Porsche 911 GT2 RS is the most powerful 911 ever

Porsche 911 GT2 RSPorsche has revealed the new 911 GT2 RS at the Goodwood Festival of Speed – a 700hp 3.8-litre twin-turbo beast that’s the most powerful Porsche road car ever made. It can do 211mph, 0-62mph in 2.8 seconds, weighs less than 1500kg and, simply, is the most ferocious iteration yet of the world’s most famous sports car.


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Porsche already pushed the turbo motor from 580hp to 607hp in the 911 Turbo S Exclusive Series. The GT2 RS adds a ludicrous amount of extra power, so much so that it needs a custom-built seven-speed PDK gearbox that’s strong enough to cope. Porsche is promising a mesmerising sound, even for a turbo engine, thanks to a lightweight titanium exhaust that weighs a hefty 7kg less than the standard system and delivers a noise that’s “without precedent”.

It puts all this power to the ground through steamroller-like 325/30 ZR21 rear tyres (the widest ever fitted to a 911), with 265/35 ZR 20s at the front. Stopping is courtesy of standard Porsche Ceramic Composite Brakes and, through the corners, rear axle steering and specially calibrated stability control give it the dynamics to match its crazy power output.

Of course, there’s lots of lightweight stuff: carbon fibre reinforced plastic is used for the front wings (and their vents), door mirrors, air intakes, bonnet and some of the rear end. Meanwhile, Porsche has actually made the roof from magnesium.

You can go further, too. Remember how you could have an optional Weissach package with the 918 Spyder hypercar? You now can with the new GT2 RS. Saving 30kg, it includes yet more carbon fibre reinforced plastic and titanium bits: we’re talking carbon fibre anti-roll bars here, magnesium wheels, a carbon fibre roof – with a body-coloured central stripe on the luggage compartment lid and roof to differentiate the Weissach cars.

Surprisingly, Porsche leaves the Chrono Package on the options list, so you’ll have to pay extra if you want to monitor your lap times. As you undoubtedly will, particularly as the system now includes a lap trigger – with the Porsche Track Precision app and some external timing markers on a course, you can ‘cross the beam’ just like they do in F1. That’s surely a must-have, no?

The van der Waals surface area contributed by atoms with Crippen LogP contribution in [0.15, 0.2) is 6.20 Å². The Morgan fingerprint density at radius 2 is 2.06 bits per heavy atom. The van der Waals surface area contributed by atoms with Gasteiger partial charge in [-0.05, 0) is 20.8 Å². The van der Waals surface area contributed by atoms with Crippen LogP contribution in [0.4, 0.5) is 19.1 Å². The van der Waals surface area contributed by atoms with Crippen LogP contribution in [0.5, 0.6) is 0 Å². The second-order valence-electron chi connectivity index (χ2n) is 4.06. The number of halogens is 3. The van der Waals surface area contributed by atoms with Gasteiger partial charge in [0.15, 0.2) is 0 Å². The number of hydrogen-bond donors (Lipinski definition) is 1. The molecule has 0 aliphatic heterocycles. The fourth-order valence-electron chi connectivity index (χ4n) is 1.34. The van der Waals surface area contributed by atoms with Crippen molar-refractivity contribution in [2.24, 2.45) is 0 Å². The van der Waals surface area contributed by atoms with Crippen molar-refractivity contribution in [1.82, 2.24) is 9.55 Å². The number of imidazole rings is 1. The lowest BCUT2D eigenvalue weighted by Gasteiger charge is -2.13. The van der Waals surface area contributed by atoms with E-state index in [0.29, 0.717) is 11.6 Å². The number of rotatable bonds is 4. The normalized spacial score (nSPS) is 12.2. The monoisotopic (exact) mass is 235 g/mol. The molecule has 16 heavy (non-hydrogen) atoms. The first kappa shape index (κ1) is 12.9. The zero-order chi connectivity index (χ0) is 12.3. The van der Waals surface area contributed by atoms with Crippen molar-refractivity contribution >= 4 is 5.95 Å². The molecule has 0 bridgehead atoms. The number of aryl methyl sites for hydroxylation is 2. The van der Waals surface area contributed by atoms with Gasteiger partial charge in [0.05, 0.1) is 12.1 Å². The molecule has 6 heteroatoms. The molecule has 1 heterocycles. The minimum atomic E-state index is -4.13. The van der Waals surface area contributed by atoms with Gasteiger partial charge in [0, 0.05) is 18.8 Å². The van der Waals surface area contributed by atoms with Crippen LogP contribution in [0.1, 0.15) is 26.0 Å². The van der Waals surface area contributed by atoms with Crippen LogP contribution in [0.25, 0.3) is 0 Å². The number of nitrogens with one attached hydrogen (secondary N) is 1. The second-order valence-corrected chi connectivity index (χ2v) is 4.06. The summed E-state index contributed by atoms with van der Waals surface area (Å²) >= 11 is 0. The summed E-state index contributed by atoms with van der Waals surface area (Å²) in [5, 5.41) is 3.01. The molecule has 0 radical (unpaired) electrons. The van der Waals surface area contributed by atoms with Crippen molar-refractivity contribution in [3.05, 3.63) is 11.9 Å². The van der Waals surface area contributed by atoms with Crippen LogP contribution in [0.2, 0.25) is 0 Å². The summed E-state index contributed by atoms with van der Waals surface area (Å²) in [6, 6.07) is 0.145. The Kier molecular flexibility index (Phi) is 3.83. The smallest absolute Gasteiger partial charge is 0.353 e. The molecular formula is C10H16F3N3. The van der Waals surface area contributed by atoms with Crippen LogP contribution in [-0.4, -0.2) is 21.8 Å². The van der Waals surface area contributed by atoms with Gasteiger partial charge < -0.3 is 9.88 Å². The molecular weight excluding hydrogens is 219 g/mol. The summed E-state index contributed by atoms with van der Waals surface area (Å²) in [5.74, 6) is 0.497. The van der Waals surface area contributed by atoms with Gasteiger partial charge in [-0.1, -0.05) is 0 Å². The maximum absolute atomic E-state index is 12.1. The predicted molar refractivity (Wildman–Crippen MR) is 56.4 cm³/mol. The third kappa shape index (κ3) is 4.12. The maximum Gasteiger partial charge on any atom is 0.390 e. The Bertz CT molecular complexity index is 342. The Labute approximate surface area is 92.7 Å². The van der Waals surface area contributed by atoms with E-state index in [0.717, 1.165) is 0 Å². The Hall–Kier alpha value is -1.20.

This is the second special Porsche to have its own watch. Porsche Design has worked with Porsche Motorsport to create the 911 GT2 RS Chronograph – using Porsche Design’s very first clock movement, which took it three years to develop. It includes a motorsport-inspired ‘flyback’ function, that automatically does all the choreography used when timing laps. Again, priorities.

The watch costs €9,450 in Germany. The car? It’s from €285,220, which equates to roughly £251,000 in the UK (and £8,300 for the watch). We’re at Goodwood this weekend to hear more from Porsche bosses about the new 911 GT2 RS. 

Mark Webber: “She’s a beast”

Porsche racer Mark Webber helped reveal the new 911 GT2 RS at the Goodwood Motor Circuit. “This is probably the 911 I’ve driven most pre-launch,” he said. “Andreas (Preuninger, Porsche GT boss) got me on board… I’ve already driven it plenty, including at the Nürburgring. Believe me, it’s a beast…”

Apparently, some of Webber’s ex-F1 buddies are already on the phone to him, seeing if he can get them ahead in the waiting list. But it sounds like it’s on Webber’s hit list, too – because of it’s all-round usability. It’s comfortable and usable on public roads,” says Porsche. “Compared to the last GT2 RS, we have civilised it, a little bit.”

Webber picked up on this. “A lot of the GT cars I have in the family… I always take navi and air con.” Not that this has at all softened it, he added. “In general, she’s a thoroughbred, an absolute beast, but you can take it on the road no problem.”

In pictures: New Porsche 911 GT2 RS

Parents warned: turn your engines off outside schools or face fines

Parents warned: turn your engines off outside schools or face fines

Councils need to do more to encourage parents to turn their engines off outside schools and prevent harm caused by air pollution. That’s according to guidance published this morning by the National Institute for Health and Care Excellent (NICE), which suggests fines should be handed out to drivers of idling vehicles outside schools, hospitals and care homes.

The health organisation says children and elderly people are at high risk from air pollution, and ‘no idling’ zones should be introduced across the country in a bid to tackle the crisis. This means councils could follow the lead of Westminster City Council, which already hands out £80 fines to drivers who leave their engines running while parked.


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The proposals are backed by the RAC, which says schools should take responsibility for encouraging parents to turn their engines off while waiting for children.

“We welcome the principle of no-idling zones, especially outside schools, hospitals and care homes,” said the RAC’s roads policy spokesman, Nick Lyes. “No one should have to suffer dirty air as a result of a driver leaving their engine on unnecessarily. Sadly, many drivers don’t realise the harm they are causing by doing this.